Just like Pier Bandai, this is a place to mingle with a crowd of locals. The atmosphere is very cosy and intimate, as if every shop owner in the street was opening the door to their own home. If daily life in this district goes at a peaceful pace, a few events are organized on a regular basis. Like every first Sunday morning of the month, when a market is installed by the shops. Opening hours can vary from one shop to the other so for a better chance to have them all open the official website recommends to visit the district either on a Friday or a Saturday. I was there on a Sunday afternoon and even though not all the shops were open I could already find plenty to browse through.
Nuttari beer and Furumachi Kouji
Known not only for this lovely street with old-fashioned charm, Nuttari district is mostly famous for its expertise in fermentation. With the making of sake of course, but also miso, beer or even koji (the fungus used in the production of sake). To learn more about these specialties and to end a day spent immersing myself in Niigata’s local life, I still had two addresses on my to-visit list: Nuttari Beer Pub and the Furumachi Kouji Factory shop.
Nuttari beer pub is a small bar with just a couple of seats attached to the brewery of the same name. On the menu there are about seven beers brewed on-site and a few snacks. Even though the names of the beers are written in English, their description in Japanese made it difficult to make a decision. But that was before both the staff and other customers lent me a hand! While the bartender offered me a sample to try some lager beer, my table neighbor recommended an amber beer named the Milky Pale Ale that I decide to order. Even though we didn’t understand each other very well, the pub owner was eager to chat and offered me a few pickled vegetables. Nuttari is small pub where you can spend a good time while sipping on a local quality beer!
Last stop of the day, Furumachi Kouji Factory’s beautiful shop. Located in a former warehouse that was entirely renovated, this shop with its modern and minimal decor, offers many malted rice products to taste or to buy. Their main product: a surprising drink close to amazake (a sweet, milky and alcohol-free sake) that comes in many tastes. These flavors follow the seasons and regional flavors and can be drunk hot or cold. Among the different flavors you can find soy milk, fruity options like yuzu (a Japanese citrus) or more spicy options such as cinnamon and ginger. Along with this drink, you can find on the shelves a few cosmetics made from the same ingredients with equally well-designed packaging.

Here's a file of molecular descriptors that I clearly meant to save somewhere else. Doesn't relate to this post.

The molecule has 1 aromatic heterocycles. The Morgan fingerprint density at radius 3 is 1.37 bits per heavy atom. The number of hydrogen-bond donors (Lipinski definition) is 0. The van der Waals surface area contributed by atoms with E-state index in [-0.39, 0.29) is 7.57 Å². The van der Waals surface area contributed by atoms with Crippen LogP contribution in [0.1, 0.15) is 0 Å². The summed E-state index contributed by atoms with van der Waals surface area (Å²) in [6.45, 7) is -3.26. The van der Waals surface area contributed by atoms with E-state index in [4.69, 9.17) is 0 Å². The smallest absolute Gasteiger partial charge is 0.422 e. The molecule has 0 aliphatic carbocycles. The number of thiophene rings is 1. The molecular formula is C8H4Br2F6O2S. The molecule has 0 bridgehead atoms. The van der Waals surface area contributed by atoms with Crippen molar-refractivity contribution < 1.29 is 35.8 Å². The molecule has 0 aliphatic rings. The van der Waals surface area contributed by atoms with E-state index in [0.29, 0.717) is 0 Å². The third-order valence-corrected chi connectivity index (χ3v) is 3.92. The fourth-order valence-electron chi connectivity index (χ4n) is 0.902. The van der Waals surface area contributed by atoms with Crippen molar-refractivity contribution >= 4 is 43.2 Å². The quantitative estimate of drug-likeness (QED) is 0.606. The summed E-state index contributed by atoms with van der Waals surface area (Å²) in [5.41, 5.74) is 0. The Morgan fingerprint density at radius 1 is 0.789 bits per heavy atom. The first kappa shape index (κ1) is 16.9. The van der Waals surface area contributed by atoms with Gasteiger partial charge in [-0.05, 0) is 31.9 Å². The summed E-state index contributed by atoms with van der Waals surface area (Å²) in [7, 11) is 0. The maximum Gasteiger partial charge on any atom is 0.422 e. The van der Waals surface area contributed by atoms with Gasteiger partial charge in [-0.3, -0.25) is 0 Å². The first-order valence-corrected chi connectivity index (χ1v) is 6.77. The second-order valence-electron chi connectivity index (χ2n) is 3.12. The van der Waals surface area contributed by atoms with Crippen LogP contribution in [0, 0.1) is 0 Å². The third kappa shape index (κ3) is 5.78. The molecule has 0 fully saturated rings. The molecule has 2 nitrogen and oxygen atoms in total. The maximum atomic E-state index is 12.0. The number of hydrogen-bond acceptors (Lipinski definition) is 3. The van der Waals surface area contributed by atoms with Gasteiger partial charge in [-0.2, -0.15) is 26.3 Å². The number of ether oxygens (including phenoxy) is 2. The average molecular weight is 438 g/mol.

If you still have some time left to wander around, feel free to drop by the shop next door specializing in miso products. Or if, like me, you need to catch a train from Niigata Station, it is only a 15-minute walk from there, mostly straight ahead, with your arms filled with local souvenirs.
From Tokyo: The trip from Tokyo to Niigata can be easily made via the Joetsu Shinkansen Line in about two hours.
From Kanazawa: You will need around three hours and 30 minutes to reach Niigata from Kanazawa Station via the Hokuriku Shinkansen Line, with a change in Takasaki.
You can go from Niigata Station to Pier Bandai, then from Pier Bandai to the Nuttari district and back to the station all by foot. Only 10 to 15 minutes of walking are needed to travel between each of these destinations.
Pier Bandai’s website (in Japanese). Open everyday from 9:00 to 22:00.
Nuttari Terrace Street’s website (available in English). Opening hours vary from one shop to the other. Recommended to visit on Fridays and Saturdays.
Nuttari Beer’s Facebook page (in Japanese). Closed on Mondays, Tuesdays and Wednesdays. Open from 17:00 to 21:00 on Thursdays and Fridays, from 13:00 to 21:00 on Saturdays and from 11:30 to 16:30 on Sundays.
Furumachi Kouji’s website (in Japanese). Open from 10:00 to 17:00 on weekdays and from 10:00 to 18:00 on weekends and holidays.
Do you need more information? You can find up-to-date information on Niigata’s history, main tourist attractions, accommodations, gastronomy and transportation right here.